Wednesday, 5 March 2014

Tea time ....

So I’ve taken my dumpster diving to another level and enlisted the school staff in my pursuit of discarded materials, placing containers at tea-making facilities around the school late last week.  Despite my reservations that this request may be viewed as just a bit too odd (and potentially smelly and gross!) I was pleased to return from emptying the containers yesterday with a hearty and surprisingly fragrant-smelling stash.  Placing the teabags to dry in the sunny window of the classroom adjacent to my space has drawn only a few perplexed looks from students and, in fact, I’ve overhead a couple of comments concerning my creativity, which I’ll take as a compliment. 

And why am I collecting teabags?

I’ve chosen teabags as a symbol of the proliferation of ‘things’ around us that we overlook or discard as worthless.  There are lots of products that could serve this purpose (look in your rubbish bin, recycling bin and almost anywhere you store things for examples) but I happen to find the paper of a dried, used teabag rather beautiful and creativity inspiring. 

I have a bit of a thing for discarded paper, have you noticed?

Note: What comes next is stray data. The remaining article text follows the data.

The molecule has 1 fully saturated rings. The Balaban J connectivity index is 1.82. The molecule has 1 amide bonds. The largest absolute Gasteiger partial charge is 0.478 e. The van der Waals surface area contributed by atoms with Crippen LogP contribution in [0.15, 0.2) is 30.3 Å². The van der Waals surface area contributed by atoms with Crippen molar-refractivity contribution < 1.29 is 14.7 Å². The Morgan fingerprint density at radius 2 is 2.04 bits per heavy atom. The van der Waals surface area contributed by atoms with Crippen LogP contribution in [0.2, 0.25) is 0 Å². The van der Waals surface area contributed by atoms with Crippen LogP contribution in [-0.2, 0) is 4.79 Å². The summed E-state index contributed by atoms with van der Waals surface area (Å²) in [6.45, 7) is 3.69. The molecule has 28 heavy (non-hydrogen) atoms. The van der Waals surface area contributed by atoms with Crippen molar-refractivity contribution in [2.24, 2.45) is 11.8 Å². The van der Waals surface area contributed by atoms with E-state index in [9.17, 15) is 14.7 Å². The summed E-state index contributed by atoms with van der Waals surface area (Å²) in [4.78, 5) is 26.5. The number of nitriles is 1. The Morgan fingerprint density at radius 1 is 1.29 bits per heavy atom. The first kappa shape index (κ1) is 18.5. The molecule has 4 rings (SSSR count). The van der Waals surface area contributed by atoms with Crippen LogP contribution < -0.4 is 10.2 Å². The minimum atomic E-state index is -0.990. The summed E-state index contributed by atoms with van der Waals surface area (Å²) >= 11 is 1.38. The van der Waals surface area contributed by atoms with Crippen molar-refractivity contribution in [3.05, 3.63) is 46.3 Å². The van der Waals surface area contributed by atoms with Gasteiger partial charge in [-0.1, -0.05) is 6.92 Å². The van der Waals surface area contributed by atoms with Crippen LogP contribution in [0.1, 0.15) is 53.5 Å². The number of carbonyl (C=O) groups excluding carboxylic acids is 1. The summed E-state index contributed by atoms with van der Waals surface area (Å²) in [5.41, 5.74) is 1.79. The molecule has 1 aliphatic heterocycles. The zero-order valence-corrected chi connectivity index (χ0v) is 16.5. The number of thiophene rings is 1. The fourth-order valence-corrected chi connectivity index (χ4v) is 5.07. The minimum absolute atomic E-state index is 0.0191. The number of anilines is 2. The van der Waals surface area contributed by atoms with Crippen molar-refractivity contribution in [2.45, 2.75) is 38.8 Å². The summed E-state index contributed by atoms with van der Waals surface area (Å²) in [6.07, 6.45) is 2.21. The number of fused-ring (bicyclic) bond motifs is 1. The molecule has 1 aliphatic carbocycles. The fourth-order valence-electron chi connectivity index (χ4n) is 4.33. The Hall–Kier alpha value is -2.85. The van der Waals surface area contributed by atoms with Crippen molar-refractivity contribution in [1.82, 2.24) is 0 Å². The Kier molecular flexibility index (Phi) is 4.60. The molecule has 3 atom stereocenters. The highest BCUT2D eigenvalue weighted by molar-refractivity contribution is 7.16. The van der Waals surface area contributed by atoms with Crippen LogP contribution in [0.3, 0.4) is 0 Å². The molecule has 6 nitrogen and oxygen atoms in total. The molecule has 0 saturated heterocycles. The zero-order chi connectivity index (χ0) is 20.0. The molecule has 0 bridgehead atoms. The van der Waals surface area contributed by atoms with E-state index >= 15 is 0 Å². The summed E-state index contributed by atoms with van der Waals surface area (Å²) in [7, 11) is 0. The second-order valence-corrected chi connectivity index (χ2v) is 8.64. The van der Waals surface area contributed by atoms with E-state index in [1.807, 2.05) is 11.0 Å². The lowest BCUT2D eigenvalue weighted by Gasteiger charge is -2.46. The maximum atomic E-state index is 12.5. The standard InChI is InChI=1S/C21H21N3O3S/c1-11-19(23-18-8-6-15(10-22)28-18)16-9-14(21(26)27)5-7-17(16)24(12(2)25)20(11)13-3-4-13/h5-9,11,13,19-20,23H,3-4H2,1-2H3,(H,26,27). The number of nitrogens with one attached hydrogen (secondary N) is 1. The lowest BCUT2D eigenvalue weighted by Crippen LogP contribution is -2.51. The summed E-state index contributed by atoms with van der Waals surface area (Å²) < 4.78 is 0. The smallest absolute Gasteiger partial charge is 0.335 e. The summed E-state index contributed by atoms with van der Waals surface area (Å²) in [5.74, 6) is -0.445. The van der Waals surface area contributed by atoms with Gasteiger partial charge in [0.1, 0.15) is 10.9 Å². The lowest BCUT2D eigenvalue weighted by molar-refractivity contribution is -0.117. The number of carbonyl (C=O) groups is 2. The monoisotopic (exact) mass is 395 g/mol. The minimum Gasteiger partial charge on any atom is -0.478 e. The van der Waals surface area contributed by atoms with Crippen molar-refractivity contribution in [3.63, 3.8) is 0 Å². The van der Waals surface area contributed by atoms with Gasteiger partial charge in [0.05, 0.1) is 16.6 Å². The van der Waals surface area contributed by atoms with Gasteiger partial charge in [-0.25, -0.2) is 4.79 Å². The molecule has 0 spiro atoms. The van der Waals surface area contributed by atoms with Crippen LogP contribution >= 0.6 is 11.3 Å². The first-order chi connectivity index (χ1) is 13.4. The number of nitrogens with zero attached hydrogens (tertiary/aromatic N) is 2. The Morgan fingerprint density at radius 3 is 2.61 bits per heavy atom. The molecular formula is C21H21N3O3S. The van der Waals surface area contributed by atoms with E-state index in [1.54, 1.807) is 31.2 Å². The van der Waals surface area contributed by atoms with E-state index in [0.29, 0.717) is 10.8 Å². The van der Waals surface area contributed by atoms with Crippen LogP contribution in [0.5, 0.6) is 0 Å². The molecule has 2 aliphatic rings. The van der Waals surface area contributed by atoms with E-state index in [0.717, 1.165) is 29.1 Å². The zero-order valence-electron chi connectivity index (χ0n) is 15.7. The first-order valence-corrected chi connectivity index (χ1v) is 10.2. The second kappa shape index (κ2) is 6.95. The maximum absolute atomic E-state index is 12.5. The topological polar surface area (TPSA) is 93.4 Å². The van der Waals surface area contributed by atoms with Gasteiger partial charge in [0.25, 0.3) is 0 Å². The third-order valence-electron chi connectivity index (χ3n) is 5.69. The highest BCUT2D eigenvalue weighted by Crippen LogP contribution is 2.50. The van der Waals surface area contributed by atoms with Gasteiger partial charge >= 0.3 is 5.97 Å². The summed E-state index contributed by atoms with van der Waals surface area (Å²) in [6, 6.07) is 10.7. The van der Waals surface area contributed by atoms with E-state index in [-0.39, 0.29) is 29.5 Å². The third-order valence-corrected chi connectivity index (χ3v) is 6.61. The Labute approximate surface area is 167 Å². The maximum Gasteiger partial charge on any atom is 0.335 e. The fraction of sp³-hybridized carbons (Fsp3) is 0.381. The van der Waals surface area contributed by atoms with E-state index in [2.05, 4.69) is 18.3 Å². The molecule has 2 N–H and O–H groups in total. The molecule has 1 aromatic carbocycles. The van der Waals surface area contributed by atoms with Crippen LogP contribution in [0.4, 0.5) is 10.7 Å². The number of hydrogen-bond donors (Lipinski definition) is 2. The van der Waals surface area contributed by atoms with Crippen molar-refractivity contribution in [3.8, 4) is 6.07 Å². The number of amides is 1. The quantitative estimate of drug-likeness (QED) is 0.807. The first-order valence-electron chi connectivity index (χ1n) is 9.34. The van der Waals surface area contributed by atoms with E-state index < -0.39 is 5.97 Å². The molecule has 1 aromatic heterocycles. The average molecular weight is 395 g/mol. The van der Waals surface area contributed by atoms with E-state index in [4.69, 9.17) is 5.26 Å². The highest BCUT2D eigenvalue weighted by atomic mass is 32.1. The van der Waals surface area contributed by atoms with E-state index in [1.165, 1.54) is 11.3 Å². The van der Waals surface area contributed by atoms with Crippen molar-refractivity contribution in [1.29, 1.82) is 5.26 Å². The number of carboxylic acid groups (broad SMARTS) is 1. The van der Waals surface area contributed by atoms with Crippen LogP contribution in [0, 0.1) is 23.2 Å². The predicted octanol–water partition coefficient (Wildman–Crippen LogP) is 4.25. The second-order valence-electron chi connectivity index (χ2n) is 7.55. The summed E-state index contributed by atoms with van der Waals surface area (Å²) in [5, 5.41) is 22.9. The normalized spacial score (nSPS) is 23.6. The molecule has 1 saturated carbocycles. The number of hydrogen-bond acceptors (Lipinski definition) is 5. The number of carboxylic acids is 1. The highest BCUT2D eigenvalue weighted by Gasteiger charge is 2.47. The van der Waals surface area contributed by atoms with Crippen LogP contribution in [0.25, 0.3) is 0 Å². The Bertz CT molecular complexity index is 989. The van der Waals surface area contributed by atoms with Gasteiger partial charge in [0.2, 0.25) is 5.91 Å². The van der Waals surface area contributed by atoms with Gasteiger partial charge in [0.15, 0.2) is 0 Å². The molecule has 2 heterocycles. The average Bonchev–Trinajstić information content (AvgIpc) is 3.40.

When I’m not playing with paper my other chosen medium is porcelain clay, which I used to make functional vessels of various forms.  Doing this in a consumer environment of low cost, mass produced domestic ceramic wares brings me to question how objects are valued: what is the non-monetary currency that makes any one object more or less valuable than another like object? 

Books are also a good example of objects whose value is placed in question in the context of our contemporary environment, largely thanks to the Internet and other digital technologies.  In searching for discarded materials within the school environment I recognised a synergy (and irony) in the availability of discarded printed information in the form of newspapers from the library.   This caused me to question how and why we value any one form of printed information above another.  Also how, and at what point, is any object transformed from being of value to being discardable?

So the idea still needs more investigation and a lot more experimentation with processes, but within the form of a book and the use of discard paper products I think I’m onto something. 

Stay tuned, but for now here are a couple of my experiments.

1 comment:

  1. great outcome serena, love the teabag papers sewn up into one big sheet